China on Track to Be Ready to Invade Taiwan by 2027, US Says

by Braxton Taylor

China is building its military and nuclear arsenal on a scale not seen since World War II and all signs suggest it’s sticking to ambitions to be ready to invade Taiwan by 2027, a top U.S. admiral testified.

Despite Beijing’s economic challenges, its official defense budget has increased by 16% over recent years to more than $223 billion, Admiral John Aquilino, the leader of the Indo-Pacific Command, told the U.S. House Armed Services Committee in prepared testimony on Wednesday.

In the three years since he took command, he said the People’s Liberation Army, or PLA, has added more than 400 fighter aircraft, along with more than 20 major warships. It’s also doubled its inventory of ballistic and cruise missiles since 2020, he said.

“All indications point to the PLA meeting President Xi Jinping’s directive to be ready to invade Taiwan by 2027,” Aquilino said. “The PLA’s actions indicate their ability to meet Xi’s preferred time-line to unify Taiwan with mainland China by force if directed.”

The Chinese military has also been rehearsing various tasks linked to operations against Taiwan such as simulating an encirclement with a maritime and air blockade, Aquilino said.

Chinese Foreign Ministry spokesman Lin Jian on Thursday said Taiwan is China’s internal affair and accused Washington of causing division in the Asia-Pacific region.

“Some people in the U.S. have been trying to hype up the China-threat narrative to escalate tensions across the strait and instigate confrontation. We firmly oppose that,” he told reporters during a regular press briefing in Beijing.

China’s defense budget is still much less than that of the U.S. President Joe Biden this month proposed a $850 billion Pentagon budget for fiscal 2025. That includes $500 million to replenish weapons that would be provided to Taiwan in a “first-time funding request” seeking to “address aggression in the region and ensure continued support to our allies.”

U.S. lawmakers, officials and military leaders have hotly debated Xi’s intentions for Taiwan, especially in light of his 2027 target for his nation’s military to become a “world-class force.” Nearly a year ago, Aquilino testified that “everybody’s guessing” about the Chinese army’s plans.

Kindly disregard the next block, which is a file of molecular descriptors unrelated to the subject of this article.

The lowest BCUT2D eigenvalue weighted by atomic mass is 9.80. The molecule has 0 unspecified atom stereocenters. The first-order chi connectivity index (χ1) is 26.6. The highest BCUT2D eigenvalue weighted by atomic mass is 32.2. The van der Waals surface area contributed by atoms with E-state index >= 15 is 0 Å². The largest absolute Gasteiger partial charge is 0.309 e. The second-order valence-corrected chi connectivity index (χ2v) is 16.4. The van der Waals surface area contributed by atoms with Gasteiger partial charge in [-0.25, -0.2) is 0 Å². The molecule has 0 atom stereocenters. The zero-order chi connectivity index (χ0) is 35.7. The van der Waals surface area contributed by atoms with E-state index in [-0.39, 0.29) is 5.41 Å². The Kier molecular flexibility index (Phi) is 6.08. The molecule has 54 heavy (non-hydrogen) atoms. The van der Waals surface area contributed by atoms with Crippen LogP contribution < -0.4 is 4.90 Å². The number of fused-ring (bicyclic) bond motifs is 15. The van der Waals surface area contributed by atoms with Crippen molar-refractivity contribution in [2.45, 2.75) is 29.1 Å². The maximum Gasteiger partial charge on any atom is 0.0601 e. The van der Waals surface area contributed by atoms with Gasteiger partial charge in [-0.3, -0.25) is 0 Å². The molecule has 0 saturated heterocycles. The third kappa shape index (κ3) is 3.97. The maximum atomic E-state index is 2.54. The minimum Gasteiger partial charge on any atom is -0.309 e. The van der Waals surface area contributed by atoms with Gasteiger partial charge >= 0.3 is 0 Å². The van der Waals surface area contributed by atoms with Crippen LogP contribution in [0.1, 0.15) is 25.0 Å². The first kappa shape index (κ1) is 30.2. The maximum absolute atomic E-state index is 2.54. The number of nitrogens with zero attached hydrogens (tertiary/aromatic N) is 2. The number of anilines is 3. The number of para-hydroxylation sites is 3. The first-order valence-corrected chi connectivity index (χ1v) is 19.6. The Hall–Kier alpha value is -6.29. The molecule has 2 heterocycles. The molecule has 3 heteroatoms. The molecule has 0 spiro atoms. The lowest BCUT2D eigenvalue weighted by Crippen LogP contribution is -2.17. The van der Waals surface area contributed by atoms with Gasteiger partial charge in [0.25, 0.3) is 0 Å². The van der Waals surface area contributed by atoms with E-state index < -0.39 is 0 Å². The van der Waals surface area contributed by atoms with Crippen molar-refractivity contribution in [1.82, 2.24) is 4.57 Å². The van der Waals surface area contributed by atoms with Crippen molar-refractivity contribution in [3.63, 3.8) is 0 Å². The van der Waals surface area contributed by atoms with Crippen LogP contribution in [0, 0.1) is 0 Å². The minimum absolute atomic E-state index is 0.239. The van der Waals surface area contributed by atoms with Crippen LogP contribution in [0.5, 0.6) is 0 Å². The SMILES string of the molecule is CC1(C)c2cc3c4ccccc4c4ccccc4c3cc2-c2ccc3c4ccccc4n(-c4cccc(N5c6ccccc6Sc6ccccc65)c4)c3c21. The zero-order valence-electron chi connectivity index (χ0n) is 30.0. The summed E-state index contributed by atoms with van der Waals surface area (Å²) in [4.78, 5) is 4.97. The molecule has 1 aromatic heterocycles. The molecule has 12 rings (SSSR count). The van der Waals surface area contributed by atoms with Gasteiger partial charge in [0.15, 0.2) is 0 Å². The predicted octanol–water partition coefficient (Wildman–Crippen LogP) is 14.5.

Meanwhile, the U.S. intelligence community assesses that China doesn’t want a military conflict over Taiwan, even as it’s determined to bring the self-governed island under its control.

China’s “unprecedented level of defense spending is paying off,” said Representative Mike Rogers, the Alabama Republican who chairs the House Armed Services Committee. “The PLA is fielding modern systems like hypersonic weapons and fifth-generation fighters. They can project power well into the Pacific with a 340 ship navy that includes a new aircraft carrier and nuclear powered ballistic missile submarines.”

China’s partnership with Russia is also troubling as China has provided Russian president Vladimir Putin with economic and security assistance for the invasion of Ukraine, Rogers said. China’s partnership with Russia is a response to U.S. alliances in the Pacific region and elsewhere.

“It should be concerning to the whole globe,” Aquilino said.

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(With assistance from Colum Murphy and Alan Wong.)

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